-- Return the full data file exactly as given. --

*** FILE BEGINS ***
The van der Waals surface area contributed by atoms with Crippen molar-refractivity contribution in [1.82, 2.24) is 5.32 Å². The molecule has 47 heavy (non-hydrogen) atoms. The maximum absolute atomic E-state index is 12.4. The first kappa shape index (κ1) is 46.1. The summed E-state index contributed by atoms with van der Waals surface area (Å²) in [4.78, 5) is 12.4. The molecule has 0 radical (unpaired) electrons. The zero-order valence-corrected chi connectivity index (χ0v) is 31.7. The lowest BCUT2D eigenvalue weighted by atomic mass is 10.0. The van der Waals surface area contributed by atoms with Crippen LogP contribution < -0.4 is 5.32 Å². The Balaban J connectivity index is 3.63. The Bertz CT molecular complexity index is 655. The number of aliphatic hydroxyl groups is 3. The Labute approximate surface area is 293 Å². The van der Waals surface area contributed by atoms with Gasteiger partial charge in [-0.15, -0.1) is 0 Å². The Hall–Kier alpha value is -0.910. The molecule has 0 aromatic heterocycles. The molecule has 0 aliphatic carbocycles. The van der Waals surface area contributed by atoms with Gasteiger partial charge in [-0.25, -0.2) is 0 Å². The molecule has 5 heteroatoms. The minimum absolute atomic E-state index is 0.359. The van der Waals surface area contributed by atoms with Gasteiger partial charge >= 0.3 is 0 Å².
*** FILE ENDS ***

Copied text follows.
The van der Waals surface area contributed by atoms with Crippen molar-refractivity contribution in [1.82, 2.24) is 5.32 Å². The molecule has 47 heavy (non-hydrogen) atoms. The maximum absolute atomic E-state index is 12.4. The first kappa shape index (κ1) is 46.1. The summed E-state index contributed by atoms with van der Waals surface area (Å²) in [4.78, 5) is 12.4. The molecule has 0 radical (unpaired) electrons. The zero-order valence-corrected chi connectivity index (χ0v) is 31.7. The lowest BCUT2D eigenvalue weighted by atomic mass is 10.0. The van der Waals surface area contributed by atoms with Crippen LogP contribution < -0.4 is 5.32 Å². The Balaban J connectivity index is 3.63. The Bertz CT molecular complexity index is 655. The number of aliphatic hydroxyl groups is 3. The Labute approximate surface area is 293 Å². The van der Waals surface area contributed by atoms with Gasteiger partial charge in [-0.15, -0.1) is 0 Å². The Hall–Kier alpha value is -0.910. The molecule has 0 aromatic heterocycles. The molecule has 0 aliphatic carbocycles. The van der Waals surface area contributed by atoms with Gasteiger partial charge in [-0.25, -0.2) is 0 Å². The molecule has 5 heteroatoms. The minimum absolute atomic E-state index is 0.359. The van der Waals surface area contributed by atoms with Gasteiger partial charge >= 0.3 is 0 Å².